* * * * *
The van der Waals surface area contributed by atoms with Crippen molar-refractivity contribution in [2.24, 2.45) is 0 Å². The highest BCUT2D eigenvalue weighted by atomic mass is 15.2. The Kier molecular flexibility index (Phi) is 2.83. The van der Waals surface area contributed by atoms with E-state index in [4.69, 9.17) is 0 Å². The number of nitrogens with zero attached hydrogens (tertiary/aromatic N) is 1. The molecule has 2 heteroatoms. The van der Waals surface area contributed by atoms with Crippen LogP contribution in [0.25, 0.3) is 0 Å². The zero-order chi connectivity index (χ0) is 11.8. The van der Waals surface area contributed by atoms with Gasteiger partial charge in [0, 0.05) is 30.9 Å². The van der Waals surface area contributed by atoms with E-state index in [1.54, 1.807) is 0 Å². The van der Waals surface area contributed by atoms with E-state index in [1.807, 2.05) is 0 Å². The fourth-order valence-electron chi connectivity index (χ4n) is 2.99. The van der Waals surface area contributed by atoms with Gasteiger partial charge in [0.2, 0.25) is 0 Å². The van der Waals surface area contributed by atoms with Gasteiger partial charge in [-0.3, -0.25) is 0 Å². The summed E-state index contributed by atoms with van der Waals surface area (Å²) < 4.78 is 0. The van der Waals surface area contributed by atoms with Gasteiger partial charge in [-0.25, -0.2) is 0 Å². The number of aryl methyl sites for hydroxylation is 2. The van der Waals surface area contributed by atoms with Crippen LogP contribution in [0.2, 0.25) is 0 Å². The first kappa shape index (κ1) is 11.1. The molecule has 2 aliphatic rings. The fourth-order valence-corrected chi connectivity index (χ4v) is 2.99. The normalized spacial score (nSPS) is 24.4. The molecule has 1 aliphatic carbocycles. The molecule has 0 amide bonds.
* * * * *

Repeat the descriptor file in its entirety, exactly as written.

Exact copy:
The van der Waals surface area contributed by atoms with Crippen molar-refractivity contribution in [2.24, 2.45) is 0 Å². The highest BCUT2D eigenvalue weighted by atomic mass is 15.2. The Kier molecular flexibility index (Phi) is 2.83. The van der Waals surface area contributed by atoms with E-state index in [4.69, 9.17) is 0 Å². The number of nitrogens with zero attached hydrogens (tertiary/aromatic N) is 1. The molecule has 2 heteroatoms. The van der Waals surface area contributed by atoms with Crippen LogP contribution in [0.25, 0.3) is 0 Å². The zero-order chi connectivity index (χ0) is 11.8. The van der Waals surface area contributed by atoms with Gasteiger partial charge in [0, 0.05) is 30.9 Å². The van der Waals surface area contributed by atoms with E-state index in [1.54, 1.807) is 0 Å². The van der Waals surface area contributed by atoms with E-state index in [1.807, 2.05) is 0 Å². The fourth-order valence-electron chi connectivity index (χ4n) is 2.99. The van der Waals surface area contributed by atoms with Gasteiger partial charge in [0.2, 0.25) is 0 Å². The van der Waals surface area contributed by atoms with Gasteiger partial charge in [-0.3, -0.25) is 0 Å². The summed E-state index contributed by atoms with van der Waals surface area (Å²) < 4.78 is 0. The van der Waals surface area contributed by atoms with Gasteiger partial charge in [-0.25, -0.2) is 0 Å². The number of aryl methyl sites for hydroxylation is 2. The van der Waals surface area contributed by atoms with Crippen LogP contribution in [0.2, 0.25) is 0 Å². The first kappa shape index (κ1) is 11.1. The molecule has 2 aliphatic rings. The fourth-order valence-corrected chi connectivity index (χ4v) is 2.99. The normalized spacial score (nSPS) is 24.4. The molecule has 1 aliphatic carbocycles. The molecule has 0 amide bonds.